Was intrigued when I read James O’ Coplien latest blog entry: The interface is the Program, and it ain’t Agile. Coplien discusses, quite correctly I believe, the fact that historically developers have tended to be very bad at building good user interfaces. Coplien discusses this in the context of Agile development groups and how usability is rarely captured as a story because stories in themselves are generally short-term goals that you want to achieve in the space of an iteration or even a sprint. Therefore because Agile teams are rapidly making changes to their application its hard to be able to do the focussed studies and analysis that is required in order to gain an understanding of how useable the application your building is. Fundementally programmers are not User Interface designers – Coplien attributes this to several reasons, which include the fact that university courses on software engineering have often done little more than pay lip service to HCI or User Interface Design, its often a topic that undergraduates are only ever given the most basic of introductions to.
I want to expand a little on what Coplien has covered so well …
I’ve been fortunate enough to have worked closely with Alan Dix and Russell Beale, the authors of Human Computer Interaction. I do class myself as a developer but I have had a strong interest in HCI, and user interface design and its an area I’ve been interested in and reading around for the best part of a decade. In that time I’ve often had to work in teams where its apparent that other developers dont either understand the need for HCI, or even how to begin to think about it.
In my own experience this comes from the fact that programmers tend to focus on the mechanics of building an interface, getting the right framework, and then designing around the limitations of the toolset they have picked. Invariably they tend to spend tonnes of time just focusing on getting the UI to work and this UI is designed from the perspective of satisfying the flows defined in requirements documents or design docs like Use Cases. You can contrast this with people trying to use the user interface, who dont care how it was built, or what the limitations in the underlying technologies were, these people just want something they can use. To me its this emphasis that seperates a working interface from a “good” user interface. Good User Interface are designed around the user, unfortunatly most user interfaces tend to be designed around building something that satisfies a series of discrete requirements.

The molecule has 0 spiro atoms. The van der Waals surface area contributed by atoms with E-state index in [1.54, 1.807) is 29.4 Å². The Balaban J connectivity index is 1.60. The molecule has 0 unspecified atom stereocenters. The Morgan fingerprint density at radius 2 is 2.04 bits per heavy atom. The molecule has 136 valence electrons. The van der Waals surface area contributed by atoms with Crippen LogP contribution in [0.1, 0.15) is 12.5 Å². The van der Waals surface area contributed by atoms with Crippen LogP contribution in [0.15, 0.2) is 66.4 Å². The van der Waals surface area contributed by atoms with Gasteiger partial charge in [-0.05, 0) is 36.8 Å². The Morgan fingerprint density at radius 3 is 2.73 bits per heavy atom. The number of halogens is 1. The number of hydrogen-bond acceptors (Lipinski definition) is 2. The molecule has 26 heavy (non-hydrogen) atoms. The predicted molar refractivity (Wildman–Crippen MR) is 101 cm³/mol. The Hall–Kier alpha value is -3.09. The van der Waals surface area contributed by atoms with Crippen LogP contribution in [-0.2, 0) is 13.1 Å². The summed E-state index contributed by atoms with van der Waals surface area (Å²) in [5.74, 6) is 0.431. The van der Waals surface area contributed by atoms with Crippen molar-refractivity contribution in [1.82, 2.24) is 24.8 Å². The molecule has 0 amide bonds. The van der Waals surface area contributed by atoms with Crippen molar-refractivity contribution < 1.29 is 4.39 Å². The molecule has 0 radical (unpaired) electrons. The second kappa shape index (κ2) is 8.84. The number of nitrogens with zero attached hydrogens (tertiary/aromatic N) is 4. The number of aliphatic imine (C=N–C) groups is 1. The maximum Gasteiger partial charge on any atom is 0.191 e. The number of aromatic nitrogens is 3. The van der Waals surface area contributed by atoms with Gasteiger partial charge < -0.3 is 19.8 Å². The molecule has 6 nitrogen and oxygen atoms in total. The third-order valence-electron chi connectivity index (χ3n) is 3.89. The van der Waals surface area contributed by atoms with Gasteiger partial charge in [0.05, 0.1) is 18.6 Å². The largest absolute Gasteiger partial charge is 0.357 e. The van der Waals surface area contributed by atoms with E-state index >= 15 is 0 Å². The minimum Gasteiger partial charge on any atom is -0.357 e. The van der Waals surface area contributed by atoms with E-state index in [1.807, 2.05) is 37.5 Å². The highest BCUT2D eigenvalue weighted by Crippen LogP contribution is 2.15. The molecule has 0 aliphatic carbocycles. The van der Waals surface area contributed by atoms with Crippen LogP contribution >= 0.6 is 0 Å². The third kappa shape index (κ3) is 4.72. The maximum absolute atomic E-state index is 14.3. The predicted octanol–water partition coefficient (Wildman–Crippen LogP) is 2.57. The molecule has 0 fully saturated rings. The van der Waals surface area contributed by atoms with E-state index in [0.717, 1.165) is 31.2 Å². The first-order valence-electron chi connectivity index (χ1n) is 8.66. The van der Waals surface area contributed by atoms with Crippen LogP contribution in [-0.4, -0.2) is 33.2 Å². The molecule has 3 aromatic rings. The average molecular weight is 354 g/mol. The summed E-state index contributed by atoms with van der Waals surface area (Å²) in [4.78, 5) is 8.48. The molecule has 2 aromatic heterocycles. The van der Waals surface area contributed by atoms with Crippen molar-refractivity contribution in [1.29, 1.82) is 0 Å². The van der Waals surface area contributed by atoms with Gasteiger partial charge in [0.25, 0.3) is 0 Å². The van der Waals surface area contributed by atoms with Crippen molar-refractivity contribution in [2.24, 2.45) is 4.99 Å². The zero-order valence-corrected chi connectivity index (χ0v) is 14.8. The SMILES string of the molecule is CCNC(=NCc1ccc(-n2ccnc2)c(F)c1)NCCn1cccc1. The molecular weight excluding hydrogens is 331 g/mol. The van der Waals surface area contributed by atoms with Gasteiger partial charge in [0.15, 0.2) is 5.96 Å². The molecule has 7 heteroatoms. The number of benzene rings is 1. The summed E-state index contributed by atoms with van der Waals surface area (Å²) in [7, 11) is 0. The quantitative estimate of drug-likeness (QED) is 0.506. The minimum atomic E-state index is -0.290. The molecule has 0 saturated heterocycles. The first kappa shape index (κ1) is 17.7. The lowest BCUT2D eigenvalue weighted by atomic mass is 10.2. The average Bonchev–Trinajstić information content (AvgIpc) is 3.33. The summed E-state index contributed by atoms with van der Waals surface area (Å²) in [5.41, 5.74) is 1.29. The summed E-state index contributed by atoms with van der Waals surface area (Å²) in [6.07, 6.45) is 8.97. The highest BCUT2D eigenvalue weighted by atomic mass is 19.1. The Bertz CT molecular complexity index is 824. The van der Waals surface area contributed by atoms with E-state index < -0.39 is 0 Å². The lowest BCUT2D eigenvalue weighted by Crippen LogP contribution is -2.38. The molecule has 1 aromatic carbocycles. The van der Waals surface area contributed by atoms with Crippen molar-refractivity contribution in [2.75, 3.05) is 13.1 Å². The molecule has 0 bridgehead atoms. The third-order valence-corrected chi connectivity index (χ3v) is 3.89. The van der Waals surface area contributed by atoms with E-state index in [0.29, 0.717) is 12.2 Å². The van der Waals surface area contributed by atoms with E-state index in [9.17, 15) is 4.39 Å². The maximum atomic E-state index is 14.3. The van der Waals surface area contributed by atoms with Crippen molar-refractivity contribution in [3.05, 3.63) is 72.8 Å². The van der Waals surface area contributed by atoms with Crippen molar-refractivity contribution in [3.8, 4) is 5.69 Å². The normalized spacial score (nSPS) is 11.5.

I dont think it’s fair to simply say that programmers arent capable and can’t do good UI design, the truth is that on most software projects, and in most teams, it just isnt their emphasis.
In order to improve things developers need to be taught the importance of user interface design. Our development group at Talis is a great example of this. As a team we know we need get better at understanding how to build user interfaces. One of the activities we undertook recently was to get everyone to read Spolsky’s User Interface Design for Programmers as part of our geek book club. It’s an excellent text that introduces programmers to key concepts in user interface design.
However as more and more applications are being delivered over the web developers should take the time to read Jakob Nielsen’s seminal text Designing Web Usability – The practice of Simplicity. Bruce Tognazzini’s TOG on Interface, might be a little dated but its still an incredibly good text and has a great section on conceptual models.
Most importantly though: one of the things our group has realised is that User Interface Design and User Interaction Design are specialised skills, and whilst its important that developers should be encouraged to learn more about this area, its vitally important that organisations recruit people with these specialised skills into their teams. To that end Talis is openly recruiting for individuals who specialise in HCI/User Interface Design, so if you think you fit the bill and its an area your passionate about, and you’d like to work for an organisation that takes this very seriously then check out the job spec here and send your CV along with a covering letter to email@example.com.